If you think our metabolisms are slow, think again.

A new study comparing the Hazda community, a group of hunter-gatherers located in Tanzania, with Western Society has proven that although we live more of a sedentary lifestyle, our metabolisms are still at the same rate.

Traditionally the Hazda community lives off of the meat that they hunt and bring home, eating absolutely no processed food, and hunting on foot with bows and arrows. 30 participants from the community agreed to have a GPS attached to them as they went about their daily routine of gathering and finding food. The GPS measured the energy expenditure as the Hazdas traveled throughout the day.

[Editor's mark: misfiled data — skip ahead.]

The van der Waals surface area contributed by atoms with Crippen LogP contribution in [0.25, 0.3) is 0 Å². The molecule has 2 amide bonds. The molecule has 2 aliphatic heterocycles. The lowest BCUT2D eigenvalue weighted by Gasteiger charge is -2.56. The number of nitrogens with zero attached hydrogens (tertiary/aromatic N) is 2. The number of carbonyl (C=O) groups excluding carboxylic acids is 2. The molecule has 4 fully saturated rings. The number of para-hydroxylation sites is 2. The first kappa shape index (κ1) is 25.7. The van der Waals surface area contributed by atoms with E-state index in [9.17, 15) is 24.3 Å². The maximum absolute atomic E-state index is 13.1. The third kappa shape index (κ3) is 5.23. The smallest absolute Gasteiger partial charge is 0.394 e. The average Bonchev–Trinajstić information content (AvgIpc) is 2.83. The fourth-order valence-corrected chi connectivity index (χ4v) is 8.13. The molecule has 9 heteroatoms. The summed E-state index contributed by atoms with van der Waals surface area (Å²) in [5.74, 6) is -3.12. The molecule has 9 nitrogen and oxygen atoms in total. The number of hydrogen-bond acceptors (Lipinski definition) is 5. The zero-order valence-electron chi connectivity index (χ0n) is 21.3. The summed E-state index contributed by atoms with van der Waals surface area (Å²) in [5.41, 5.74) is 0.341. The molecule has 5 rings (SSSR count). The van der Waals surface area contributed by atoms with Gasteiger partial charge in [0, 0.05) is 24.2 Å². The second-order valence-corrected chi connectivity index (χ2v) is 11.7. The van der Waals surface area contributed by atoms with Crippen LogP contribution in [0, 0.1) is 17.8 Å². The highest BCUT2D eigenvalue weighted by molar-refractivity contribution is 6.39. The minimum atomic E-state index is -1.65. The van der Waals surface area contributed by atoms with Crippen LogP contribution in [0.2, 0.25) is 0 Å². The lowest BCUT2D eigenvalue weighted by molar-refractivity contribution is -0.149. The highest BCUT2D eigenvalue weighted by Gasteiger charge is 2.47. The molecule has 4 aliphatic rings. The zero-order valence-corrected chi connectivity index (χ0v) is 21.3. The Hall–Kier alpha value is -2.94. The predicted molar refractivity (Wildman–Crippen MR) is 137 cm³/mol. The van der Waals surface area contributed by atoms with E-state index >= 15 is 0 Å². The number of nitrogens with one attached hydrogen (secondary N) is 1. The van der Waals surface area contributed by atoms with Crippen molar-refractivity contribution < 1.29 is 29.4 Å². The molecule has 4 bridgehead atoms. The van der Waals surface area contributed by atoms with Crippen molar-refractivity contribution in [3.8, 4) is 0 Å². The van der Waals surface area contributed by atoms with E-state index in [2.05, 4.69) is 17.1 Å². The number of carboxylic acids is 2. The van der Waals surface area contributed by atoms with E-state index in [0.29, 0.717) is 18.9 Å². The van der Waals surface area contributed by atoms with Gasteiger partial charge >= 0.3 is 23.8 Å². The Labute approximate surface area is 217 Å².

In fact, even though total energy expenditure did vary considerably by age, gender and by body size, as anticipated, when the researchers looked at men of the same age who each weighed, say, 130 lbs., there was no discernible difference by lifestyle group in total daily energy expenditure.

Those tests were compared to men and women living in the U.S., Europe, Bolivia, Nigeria, and Gambia. Interestingly enough, although the Hazdas expended more energy physically, their metabolism rates were at the same rate of other societies.

The authors conclude in their study that “The similarity in [total energy expenditure (TEE)] among Hadza hunter-gatherers and Westerners suggests that even dramatic differences in lifestyle may have a negligible effect on TEE.”

Read more here.

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